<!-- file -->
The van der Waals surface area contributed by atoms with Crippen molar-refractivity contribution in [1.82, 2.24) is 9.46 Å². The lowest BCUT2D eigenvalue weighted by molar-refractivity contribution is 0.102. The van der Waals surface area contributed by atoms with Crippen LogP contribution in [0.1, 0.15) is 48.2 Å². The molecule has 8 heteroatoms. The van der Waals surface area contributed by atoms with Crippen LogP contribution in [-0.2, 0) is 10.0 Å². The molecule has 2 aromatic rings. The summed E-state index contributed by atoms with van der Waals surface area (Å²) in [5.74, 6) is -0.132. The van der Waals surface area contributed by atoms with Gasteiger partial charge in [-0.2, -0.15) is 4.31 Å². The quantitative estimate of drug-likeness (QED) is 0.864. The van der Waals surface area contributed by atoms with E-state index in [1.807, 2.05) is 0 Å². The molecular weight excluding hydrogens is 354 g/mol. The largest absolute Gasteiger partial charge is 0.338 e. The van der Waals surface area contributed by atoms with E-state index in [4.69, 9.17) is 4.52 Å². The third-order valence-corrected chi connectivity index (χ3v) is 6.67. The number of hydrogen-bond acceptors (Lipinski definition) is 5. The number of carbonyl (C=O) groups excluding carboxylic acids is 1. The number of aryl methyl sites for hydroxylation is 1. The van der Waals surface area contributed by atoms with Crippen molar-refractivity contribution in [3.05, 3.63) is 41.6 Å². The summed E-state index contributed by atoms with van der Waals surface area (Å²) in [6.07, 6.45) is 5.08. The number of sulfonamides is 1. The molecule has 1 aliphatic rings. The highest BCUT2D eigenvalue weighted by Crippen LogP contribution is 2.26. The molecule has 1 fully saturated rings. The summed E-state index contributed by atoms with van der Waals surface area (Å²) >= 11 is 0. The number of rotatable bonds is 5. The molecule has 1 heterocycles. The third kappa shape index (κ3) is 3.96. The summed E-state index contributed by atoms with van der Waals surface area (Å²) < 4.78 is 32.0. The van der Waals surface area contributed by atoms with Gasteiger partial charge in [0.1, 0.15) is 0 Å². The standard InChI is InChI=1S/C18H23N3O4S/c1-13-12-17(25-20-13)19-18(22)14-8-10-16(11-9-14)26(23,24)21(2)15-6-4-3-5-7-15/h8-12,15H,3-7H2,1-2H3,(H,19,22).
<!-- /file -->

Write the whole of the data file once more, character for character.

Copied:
The van der Waals surface area contributed by atoms with Crippen molar-refractivity contribution in [1.82, 2.24) is 9.46 Å². The lowest BCUT2D eigenvalue weighted by molar-refractivity contribution is 0.102. The van der Waals surface area contributed by atoms with Crippen LogP contribution in [0.1, 0.15) is 48.2 Å². The molecule has 8 heteroatoms. The van der Waals surface area contributed by atoms with Crippen LogP contribution in [-0.2, 0) is 10.0 Å². The molecule has 2 aromatic rings. The summed E-state index contributed by atoms with van der Waals surface area (Å²) in [5.74, 6) is -0.132. The van der Waals surface area contributed by atoms with Gasteiger partial charge in [-0.2, -0.15) is 4.31 Å². The quantitative estimate of drug-likeness (QED) is 0.864. The van der Waals surface area contributed by atoms with E-state index in [1.807, 2.05) is 0 Å². The molecular weight excluding hydrogens is 354 g/mol. The largest absolute Gasteiger partial charge is 0.338 e. The van der Waals surface area contributed by atoms with E-state index in [4.69, 9.17) is 4.52 Å². The third-order valence-corrected chi connectivity index (χ3v) is 6.67. The number of hydrogen-bond acceptors (Lipinski definition) is 5. The number of carbonyl (C=O) groups excluding carboxylic acids is 1. The number of aryl methyl sites for hydroxylation is 1. The van der Waals surface area contributed by atoms with Crippen molar-refractivity contribution in [3.05, 3.63) is 41.6 Å². The summed E-state index contributed by atoms with van der Waals surface area (Å²) in [6.07, 6.45) is 5.08. The number of sulfonamides is 1. The molecule has 1 aliphatic rings. The highest BCUT2D eigenvalue weighted by Crippen LogP contribution is 2.26. The molecule has 1 fully saturated rings. The summed E-state index contributed by atoms with van der Waals surface area (Å²) >= 11 is 0. The number of rotatable bonds is 5. The molecule has 1 heterocycles. The third kappa shape index (κ3) is 3.96. The summed E-state index contributed by atoms with van der Waals surface area (Å²) < 4.78 is 32.0. The van der Waals surface area contributed by atoms with Gasteiger partial charge in [0.1, 0.15) is 0 Å². The standard InChI is InChI=1S/C18H23N3O4S/c1-13-12-17(25-20-13)19-18(22)14-8-10-16(11-9-14)26(23,24)21(2)15-6-4-3-5-7-15/h8-12,15H,3-7H2,1-2H3,(H,19,22).